in response to determining that a new decapsulation chain should not be created, on the network element, for the particular virtual interface, avoiding creating, on the network element, a new decapsulation chain for the particular virtual interface.
4. A method as recited in claim 1, further comprising:
in response to determining that a new encapsulation chain should not be created, on the network element, for the particular virtual interface, avoiding creating, on the network element, a new encapsulation chain for the particular virtual interface; and
in response to determining that a new decapsulation chain should not be created, on the network element, for the particular virtual interface, avoiding creating, on the network element, a new decapsulation chain for the particular virtual interface.
5. A method as recited in claim 1, wherein the step of determining whether a new encapsulation chain should be created further comprises the steps of:
in response to determining that no physical port of the particular card (a) is configured to send data packets of a type that would be produced by an encapsulation chain for the particular virtual interface and (b) can send data packets toward the destination associated with the particular virtual interface, then determining that a new encapsulation chain should not be created, on the network element, for the particular virtual interface.
6. A method as recited in claim 1, wherein the step of determining whether a new decapsulation chain should be created further comprises the steps of:
in response to determining that no physical port of the particular card is configured to receive data packets of a type that would be processed by a decapsulation chain for the particular virtual interface, then determining that a new decapsulation chain should not be created, on the network element, for the particular virtual interface.
7. A method as recited in claim 1, wherein the steps of determining whether a new encapsulation chain should be created and determining whether a new decapsulation chain should be created comprise the steps of:
determining whether a plurality of cards of the network element includes a specialized card that is designed to perform a type of data packet processing that would be performed by one or more chains for the particular virtual interface; and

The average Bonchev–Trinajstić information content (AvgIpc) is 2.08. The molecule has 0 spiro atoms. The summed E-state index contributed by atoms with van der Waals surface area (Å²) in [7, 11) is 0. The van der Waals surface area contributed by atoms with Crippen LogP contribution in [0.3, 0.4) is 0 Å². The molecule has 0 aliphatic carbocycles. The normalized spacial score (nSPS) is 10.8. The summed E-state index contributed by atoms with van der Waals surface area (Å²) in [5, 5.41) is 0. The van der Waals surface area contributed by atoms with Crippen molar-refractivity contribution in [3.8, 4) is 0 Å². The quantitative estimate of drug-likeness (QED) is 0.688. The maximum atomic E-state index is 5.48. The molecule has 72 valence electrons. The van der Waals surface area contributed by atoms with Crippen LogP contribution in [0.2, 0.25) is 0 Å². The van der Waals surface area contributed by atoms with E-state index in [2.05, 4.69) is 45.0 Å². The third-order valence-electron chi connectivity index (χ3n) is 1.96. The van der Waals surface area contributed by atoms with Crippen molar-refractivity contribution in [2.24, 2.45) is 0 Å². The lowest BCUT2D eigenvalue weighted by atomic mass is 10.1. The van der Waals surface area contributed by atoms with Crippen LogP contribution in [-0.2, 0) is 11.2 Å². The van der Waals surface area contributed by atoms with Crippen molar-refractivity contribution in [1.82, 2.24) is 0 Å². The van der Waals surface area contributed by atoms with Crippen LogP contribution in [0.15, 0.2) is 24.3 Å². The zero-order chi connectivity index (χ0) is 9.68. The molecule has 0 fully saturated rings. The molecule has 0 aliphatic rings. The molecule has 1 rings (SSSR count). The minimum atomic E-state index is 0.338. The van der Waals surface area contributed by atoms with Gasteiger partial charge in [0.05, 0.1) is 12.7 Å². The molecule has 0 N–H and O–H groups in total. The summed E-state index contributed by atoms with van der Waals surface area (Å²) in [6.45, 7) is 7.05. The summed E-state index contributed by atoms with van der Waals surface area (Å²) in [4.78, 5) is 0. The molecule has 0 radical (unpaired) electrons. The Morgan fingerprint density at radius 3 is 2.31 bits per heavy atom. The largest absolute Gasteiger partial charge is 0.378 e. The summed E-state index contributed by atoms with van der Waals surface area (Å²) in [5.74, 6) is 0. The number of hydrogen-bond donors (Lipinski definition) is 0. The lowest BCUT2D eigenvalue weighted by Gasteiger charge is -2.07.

in response to determining that the plurality of cards includes a specialized card that is designed to perform a type of data packet processing that would be performed by one or more chains for the particular virtual interface, then determining that a new encapsulation chain should not be created, on the network element, for the particular virtual interface and determining that a new decapsulation chain should not be created, on the network element, for the particular virtual interface.
8. A method as recited in claim 1, wherein the step of determining whether a new encapsulation chain should be created further comprises the steps of:
determining whether a plurality of cards of the network element includes a specialized card that is designed to perform a type of data packet processing that would be performed by one or more chains for the particular virtual interface; and
in response to determining that at least one physical port of the particular card (a) is configured to send data packets of a type that would be produced by an encapsulation chain for the particular virtual interface and (b) can send data packets toward the destination associated with the particular virtual interface, and the plurality of cards does not include any specialized card that is designed to perform a type of data packet processing that would be performed by one or more chains for the particular virtual interface, then determining that a new encapsulation chain should be created, on the network element, for the particular virtual interface.